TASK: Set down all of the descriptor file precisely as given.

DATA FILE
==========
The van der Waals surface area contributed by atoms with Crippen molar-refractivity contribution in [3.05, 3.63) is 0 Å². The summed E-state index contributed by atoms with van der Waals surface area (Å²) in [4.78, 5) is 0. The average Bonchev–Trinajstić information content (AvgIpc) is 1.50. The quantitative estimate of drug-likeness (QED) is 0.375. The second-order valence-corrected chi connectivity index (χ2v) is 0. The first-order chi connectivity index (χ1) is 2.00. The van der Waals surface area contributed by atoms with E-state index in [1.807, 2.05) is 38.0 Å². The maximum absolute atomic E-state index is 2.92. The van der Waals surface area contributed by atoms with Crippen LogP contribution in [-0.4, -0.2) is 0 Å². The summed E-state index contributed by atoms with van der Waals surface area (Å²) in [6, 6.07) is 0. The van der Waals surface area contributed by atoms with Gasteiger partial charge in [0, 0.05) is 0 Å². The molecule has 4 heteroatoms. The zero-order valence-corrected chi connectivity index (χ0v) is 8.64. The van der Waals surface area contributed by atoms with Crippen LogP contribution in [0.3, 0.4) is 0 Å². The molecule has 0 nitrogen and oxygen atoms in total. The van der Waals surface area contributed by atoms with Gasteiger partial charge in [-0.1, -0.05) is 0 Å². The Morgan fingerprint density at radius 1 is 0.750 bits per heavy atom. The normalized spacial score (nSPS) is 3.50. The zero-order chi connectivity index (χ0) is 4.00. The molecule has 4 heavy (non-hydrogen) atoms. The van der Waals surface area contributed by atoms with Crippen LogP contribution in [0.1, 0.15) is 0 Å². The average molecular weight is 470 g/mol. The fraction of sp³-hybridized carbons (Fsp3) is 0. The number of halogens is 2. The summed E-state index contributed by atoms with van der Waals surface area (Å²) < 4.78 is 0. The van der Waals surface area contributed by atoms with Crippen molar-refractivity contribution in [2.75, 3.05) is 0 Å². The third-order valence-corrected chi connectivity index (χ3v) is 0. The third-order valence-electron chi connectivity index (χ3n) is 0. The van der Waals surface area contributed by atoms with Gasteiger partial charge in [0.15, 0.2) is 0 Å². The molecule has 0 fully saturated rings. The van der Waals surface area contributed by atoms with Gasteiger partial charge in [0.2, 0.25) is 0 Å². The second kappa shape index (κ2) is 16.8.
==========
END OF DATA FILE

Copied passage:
The van der Waals surface area contributed by atoms with Crippen molar-refractivity contribution in [3.05, 3.63) is 0 Å². The summed E-state index contributed by atoms with van der Waals surface area (Å²) in [4.78, 5) is 0. The average Bonchev–Trinajstić information content (AvgIpc) is 1.50. The quantitative estimate of drug-likeness (QED) is 0.375. The second-order valence-corrected chi connectivity index (χ2v) is 0. The first-order chi connectivity index (χ1) is 2.00. The van der Waals surface area contributed by atoms with E-state index in [1.807, 2.05) is 38.0 Å². The maximum absolute atomic E-state index is 2.92. The van der Waals surface area contributed by atoms with Crippen LogP contribution in [-0.4, -0.2) is 0 Å². The summed E-state index contributed by atoms with van der Waals surface area (Å²) in [6, 6.07) is 0. The van der Waals surface area contributed by atoms with Gasteiger partial charge in [0, 0.05) is 0 Å². The molecule has 4 heteroatoms. The zero-order valence-corrected chi connectivity index (χ0v) is 8.64. The van der Waals surface area contributed by atoms with Crippen LogP contribution in [0.3, 0.4) is 0 Å². The molecule has 0 nitrogen and oxygen atoms in total. The van der Waals surface area contributed by atoms with Gasteiger partial charge in [-0.1, -0.05) is 0 Å². The Morgan fingerprint density at radius 1 is 0.750 bits per heavy atom. The normalized spacial score (nSPS) is 3.50. The zero-order chi connectivity index (χ0) is 4.00. The molecule has 4 heavy (non-hydrogen) atoms. The van der Waals surface area contributed by atoms with Crippen LogP contribution in [0.1, 0.15) is 0 Å². The average molecular weight is 470 g/mol. The fraction of sp³-hybridized carbons (Fsp3) is 0. The number of halogens is 2. The summed E-state index contributed by atoms with van der Waals surface area (Å²) < 4.78 is 0. The van der Waals surface area contributed by atoms with Crippen molar-refractivity contribution in [2.75, 3.05) is 0 Å². The third-order valence-corrected chi connectivity index (χ3v) is 0. The third-order valence-electron chi connectivity index (χ3n) is 0. The van der Waals surface area contributed by atoms with Gasteiger partial charge in [0.15, 0.2) is 0 Å². The molecule has 0 fully saturated rings. The van der Waals surface area contributed by atoms with Gasteiger partial charge in [0.2, 0.25) is 0 Å². The second kappa shape index (κ2) is 16.8.